University of Minnesota
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Eric Thayer; Code Freeze 2015

Eric Thayer is a Principal Investigator for the Systems Analysis and Exploitation group at Assured Information Security, a cyber security company serving the DoD and commercial industry. Mr. Thayer has over fifteen years experience in the cyber security field and is the lead engineer for a group of two dozen reverse engineers and security professionals. He has spent his career performing security assessments and security related research for government agencies, state organizations, and commercial entities. With a degree focused in computer security and formalized training in vulnerability identification, exploit development, and reverse engineering Eric regularly serves as a qualified consultant to industry professionals, developers, and academics. This allows him to serve as the “voice of the offense” and provide technical expertise in potential security threats and operational risks to systems. In his twelve years at AIS Eric has served as the lead engineer while conducting security assessment of software systems, networks, and embedded systems to include smart phones, SCADA equipment and networks, automobiles, radios, and air vehicles. In total Eric has led his team in the assessment of nearly one hundred target systems and consulted on the development cycle design and testing of nearly as many.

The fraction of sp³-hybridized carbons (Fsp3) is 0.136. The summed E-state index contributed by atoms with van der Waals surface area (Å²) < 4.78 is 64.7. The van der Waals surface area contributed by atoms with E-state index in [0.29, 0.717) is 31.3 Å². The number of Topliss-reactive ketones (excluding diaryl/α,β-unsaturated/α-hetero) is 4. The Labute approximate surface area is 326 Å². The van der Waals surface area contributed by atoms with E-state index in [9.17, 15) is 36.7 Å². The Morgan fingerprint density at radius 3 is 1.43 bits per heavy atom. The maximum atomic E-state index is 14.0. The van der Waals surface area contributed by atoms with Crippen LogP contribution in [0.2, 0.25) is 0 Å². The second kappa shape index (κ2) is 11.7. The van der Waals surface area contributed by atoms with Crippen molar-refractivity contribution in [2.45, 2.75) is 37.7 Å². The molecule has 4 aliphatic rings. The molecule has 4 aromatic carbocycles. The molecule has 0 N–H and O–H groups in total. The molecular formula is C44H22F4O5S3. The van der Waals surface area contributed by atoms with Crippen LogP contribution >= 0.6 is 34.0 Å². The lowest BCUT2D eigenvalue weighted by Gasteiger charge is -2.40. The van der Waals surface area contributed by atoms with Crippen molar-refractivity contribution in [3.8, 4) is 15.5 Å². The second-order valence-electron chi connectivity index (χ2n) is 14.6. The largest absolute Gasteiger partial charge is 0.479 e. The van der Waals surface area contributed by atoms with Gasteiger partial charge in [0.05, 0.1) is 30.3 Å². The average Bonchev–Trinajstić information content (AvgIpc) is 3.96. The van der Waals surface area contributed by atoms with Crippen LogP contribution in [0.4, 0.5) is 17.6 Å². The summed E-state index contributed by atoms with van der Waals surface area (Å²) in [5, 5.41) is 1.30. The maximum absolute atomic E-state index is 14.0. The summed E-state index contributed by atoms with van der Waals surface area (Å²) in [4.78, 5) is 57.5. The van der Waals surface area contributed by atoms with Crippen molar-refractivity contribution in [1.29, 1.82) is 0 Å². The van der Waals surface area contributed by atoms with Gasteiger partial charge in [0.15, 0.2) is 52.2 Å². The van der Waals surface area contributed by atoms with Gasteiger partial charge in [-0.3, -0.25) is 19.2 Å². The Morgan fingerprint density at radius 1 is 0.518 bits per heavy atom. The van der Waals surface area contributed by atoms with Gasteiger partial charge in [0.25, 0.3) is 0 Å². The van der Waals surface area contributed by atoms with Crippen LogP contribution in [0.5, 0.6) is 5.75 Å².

Abstract: In the current world of the Internet of things, the security of any piece of consumer electronic equipment can easily come into question. Traditional electronics are being replaced with upgraded “smart” alternatives and connected cars, smart watches, wireless medical devices, and network enabled lights switches are flooding the market. Each of these pieces of technology, whether just the next gadget or mission critical equipment, offers an attack surface that security researchers may take advantage of and successfully exploit.

Researchers perform reverse engineering, vulnerability identification, and exploit development against these types of devices which requires skills in advanced computing, network protocol analysis, software development, and security concepts. Most importantly, it requires the ability to critically look at a system and identify the potential weaknesses, and then exploit those weaknesses through interactive testing and analysis. This presentation will address the basics of system security assessment and the thought process and approach taken to attack a target.

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